- Mentions of immigration, healthcare as the country's top problem decline
- 19% in U.S. cite government as the country's top problem
- Satisfaction has slipped slightly from 35% to 31%
WASHINGTON, D.C. -- In the first survey after the midterm Congressional election, mentions of immigration and healthcare as the top problems facing the country are down. Sixteen percent of Americans cite immigration as the top problem, down from 21% last month, while those noting healthcare dropped to 5% from 11%. One in five Americans, 19%, now say some aspect of the federal government is the top problem facing the U.S., little changed from the 18% who said the same last month. Americans were more likely to cite the government as the most important problem facing the U.S. than any other issue.
|Unifying the country||6||8||2|
|Lack of respect for each other||5||5||0|
These data come from a Gallup Dec. 3-12 survey, conducted as a looming budget impasse between Republicans and Democrats threatened to shut down the government. The government has commonly been cited in recent years as the most important problem facing the country, with the problem having received or been tied for the most mentions - 22 times in the last 24 months. The current 19% who say it is the most important problem is well below the all-time high of 33% who cited the issue in October 2013, during a partial shutdown of the Federal government, but is in line with the 22% average who have noted the government this year.
Sixteen percent of Americans mention immigration as the top problem facing the country. This is down five percentage points from the 21% who named the problem last month, which at the time exceeded the percentage mentioning government.
The November survey had been conducted in the midst of the midterm Congressional elections, as a caravan of migrants from Central America was making its way toward the U.S. and many Republican candidates were taking a hard line on immigration. At that time, 37% of Republicans cited immigration as the country's top problem in November, up 17 percentage points from October. After the election, as the migrant caravan became less prominent, the percentage of Republicans citing immigration as the top problem declined to 29%, largely fueling the decline among all Americans.
Potentially related to a decline in news coverage of the issue following the election, healthcare garners fewer mentions this month than in November. Five percent of Americans now cite healthcare as the country's top problem, down from 11% the prior month. During the election, Democrats, in particular, had run on the issue, contrasting their efforts to preserve the Affordable Care Act with Republicans' attempts to repeal the legislation.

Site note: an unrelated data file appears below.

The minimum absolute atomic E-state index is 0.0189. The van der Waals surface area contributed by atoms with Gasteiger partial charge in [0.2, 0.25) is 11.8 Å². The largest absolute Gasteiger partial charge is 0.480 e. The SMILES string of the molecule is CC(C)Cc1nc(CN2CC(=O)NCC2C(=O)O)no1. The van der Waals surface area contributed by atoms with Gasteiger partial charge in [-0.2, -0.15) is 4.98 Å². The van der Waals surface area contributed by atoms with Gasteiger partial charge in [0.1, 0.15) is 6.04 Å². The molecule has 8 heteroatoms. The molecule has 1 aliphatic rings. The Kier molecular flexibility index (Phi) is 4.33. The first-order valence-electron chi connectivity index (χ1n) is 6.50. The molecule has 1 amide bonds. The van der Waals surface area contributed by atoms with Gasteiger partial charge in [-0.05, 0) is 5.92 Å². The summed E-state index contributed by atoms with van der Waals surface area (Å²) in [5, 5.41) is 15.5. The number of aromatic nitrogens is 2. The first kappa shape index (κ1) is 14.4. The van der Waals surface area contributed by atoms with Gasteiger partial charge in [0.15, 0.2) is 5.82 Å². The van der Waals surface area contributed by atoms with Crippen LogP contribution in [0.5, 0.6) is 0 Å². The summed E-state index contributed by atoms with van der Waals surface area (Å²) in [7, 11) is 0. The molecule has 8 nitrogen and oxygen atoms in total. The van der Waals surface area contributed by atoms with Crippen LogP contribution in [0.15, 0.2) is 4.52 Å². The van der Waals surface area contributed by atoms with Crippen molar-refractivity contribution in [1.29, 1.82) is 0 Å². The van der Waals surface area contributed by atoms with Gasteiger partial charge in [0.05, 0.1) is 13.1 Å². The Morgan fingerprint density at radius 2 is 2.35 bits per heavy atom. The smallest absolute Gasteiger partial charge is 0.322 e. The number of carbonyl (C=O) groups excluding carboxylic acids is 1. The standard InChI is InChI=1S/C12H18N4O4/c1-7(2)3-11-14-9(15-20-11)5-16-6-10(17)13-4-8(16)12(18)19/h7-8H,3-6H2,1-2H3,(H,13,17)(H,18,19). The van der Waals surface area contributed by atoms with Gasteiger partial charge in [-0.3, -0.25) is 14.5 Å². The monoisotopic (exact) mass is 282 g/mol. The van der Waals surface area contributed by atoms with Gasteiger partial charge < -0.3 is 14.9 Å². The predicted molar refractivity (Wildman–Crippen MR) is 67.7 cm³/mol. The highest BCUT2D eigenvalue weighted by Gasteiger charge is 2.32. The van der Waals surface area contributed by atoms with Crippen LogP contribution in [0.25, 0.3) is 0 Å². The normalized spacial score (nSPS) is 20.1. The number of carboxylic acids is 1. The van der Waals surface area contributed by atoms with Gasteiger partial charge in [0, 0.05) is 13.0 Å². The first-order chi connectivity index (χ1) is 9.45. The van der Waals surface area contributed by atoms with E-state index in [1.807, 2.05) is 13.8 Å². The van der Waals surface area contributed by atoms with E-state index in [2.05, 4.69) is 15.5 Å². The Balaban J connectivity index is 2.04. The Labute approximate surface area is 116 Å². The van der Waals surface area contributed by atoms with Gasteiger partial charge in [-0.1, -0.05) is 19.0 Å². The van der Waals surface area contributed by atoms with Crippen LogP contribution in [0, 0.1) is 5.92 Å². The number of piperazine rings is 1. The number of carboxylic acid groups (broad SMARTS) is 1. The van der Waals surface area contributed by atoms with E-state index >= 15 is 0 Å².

Declines in mentions of healthcare as the most important problem facing the country were similar among both Republicans and Democrats. Three percent of Republicans cited the issue, down from 8% last month, while 8% of Democrats cited healthcare compared to 12% in November. Among the independents the decline was more pronounced with 5% of the group now citing the issue, down from 12% last month.
Satisfaction With the Ways Things Are Going Slightly Down
Americans also express slightly less satisfaction with the way things are going in the country than they did in November -- 31% are currently satisfied compared with 35% last month. The December estimate is also slightly lower than the average 34% satisfied throughout 2018 but remains above the average 27% from 2015 through 2017.
The slight decline in satisfaction was due to modest drops among Republicans and independents. Fifty-nine percent of Republicans say they are satisfied with how things are going in the U.S., down modestly from 63% last month, while among independents, satisfaction fell slightly to 34% from 37%. Democrats' satisfaction held steady at 8%.
As another potential partial shutdown of the Federal government approaches, government is again mostly likely to be cited by Americans as the most important problem facing the country. However, the current level noting government dissatisfaction is still below the 25% who cited the issue in January of this year, a few weeks prior to the last time the Federal government faced a shutdown. That shutdown ended after three days.
Current public perceptions of the most important problem facing the country provide additional insight into the looming shutdown. President Donald Trump has demanded that Congress fund a border wall and said he would be "proud" to shut down the government over the issue. But Trump is doing so at a time when public perceptions that immigration is the most important issue facing the country have declined. This may indicate less support among Americans for a shutdown over funding for the wall than Trump would have had last month. However, this month's poll ended on December 12, as a potential standoff on funding for the border wall was evolving, potentially impacting current perceptions.
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